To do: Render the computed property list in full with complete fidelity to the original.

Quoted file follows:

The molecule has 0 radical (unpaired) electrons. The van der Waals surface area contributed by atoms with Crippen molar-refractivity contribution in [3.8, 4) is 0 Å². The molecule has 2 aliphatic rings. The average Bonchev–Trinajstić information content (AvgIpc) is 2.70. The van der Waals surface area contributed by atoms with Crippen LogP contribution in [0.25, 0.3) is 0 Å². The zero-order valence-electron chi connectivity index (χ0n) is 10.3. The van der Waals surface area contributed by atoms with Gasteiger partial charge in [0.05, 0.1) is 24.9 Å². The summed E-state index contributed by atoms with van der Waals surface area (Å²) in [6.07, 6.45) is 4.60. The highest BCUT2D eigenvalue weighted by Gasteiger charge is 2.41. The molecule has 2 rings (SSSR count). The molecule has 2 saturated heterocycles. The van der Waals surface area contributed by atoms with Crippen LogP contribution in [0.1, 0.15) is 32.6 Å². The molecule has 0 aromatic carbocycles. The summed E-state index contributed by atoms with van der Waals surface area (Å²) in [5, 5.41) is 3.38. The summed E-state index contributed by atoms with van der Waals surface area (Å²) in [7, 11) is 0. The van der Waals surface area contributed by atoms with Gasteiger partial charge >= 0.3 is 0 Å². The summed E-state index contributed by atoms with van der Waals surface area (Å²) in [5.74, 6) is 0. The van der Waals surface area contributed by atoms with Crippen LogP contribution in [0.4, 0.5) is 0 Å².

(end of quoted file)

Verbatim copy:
The molecule has 0 radical (unpaired) electrons. The van der Waals surface area contributed by atoms with Crippen molar-refractivity contribution in [3.8, 4) is 0 Å². The molecule has 2 aliphatic rings. The average Bonchev–Trinajstić information content (AvgIpc) is 2.70. The van der Waals surface area contributed by atoms with Crippen LogP contribution in [0.25, 0.3) is 0 Å². The zero-order valence-electron chi connectivity index (χ0n) is 10.3. The van der Waals surface area contributed by atoms with Gasteiger partial charge in [0.05, 0.1) is 24.9 Å². The summed E-state index contributed by atoms with van der Waals surface area (Å²) in [6.07, 6.45) is 4.60. The highest BCUT2D eigenvalue weighted by Gasteiger charge is 2.41. The molecule has 2 rings (SSSR count). The molecule has 2 saturated heterocycles. The van der Waals surface area contributed by atoms with Crippen LogP contribution in [0.1, 0.15) is 32.6 Å². The molecule has 0 aromatic carbocycles. The summed E-state index contributed by atoms with van der Waals surface area (Å²) in [5, 5.41) is 3.38. The summed E-state index contributed by atoms with van der Waals surface area (Å²) in [7, 11) is 0. The van der Waals surface area contributed by atoms with Gasteiger partial charge >= 0.3 is 0 Å². The summed E-state index contributed by atoms with van der Waals surface area (Å²) in [5.74, 6) is 0. The van der Waals surface area contributed by atoms with Crippen LogP contribution in [0.4, 0.5) is 0 Å².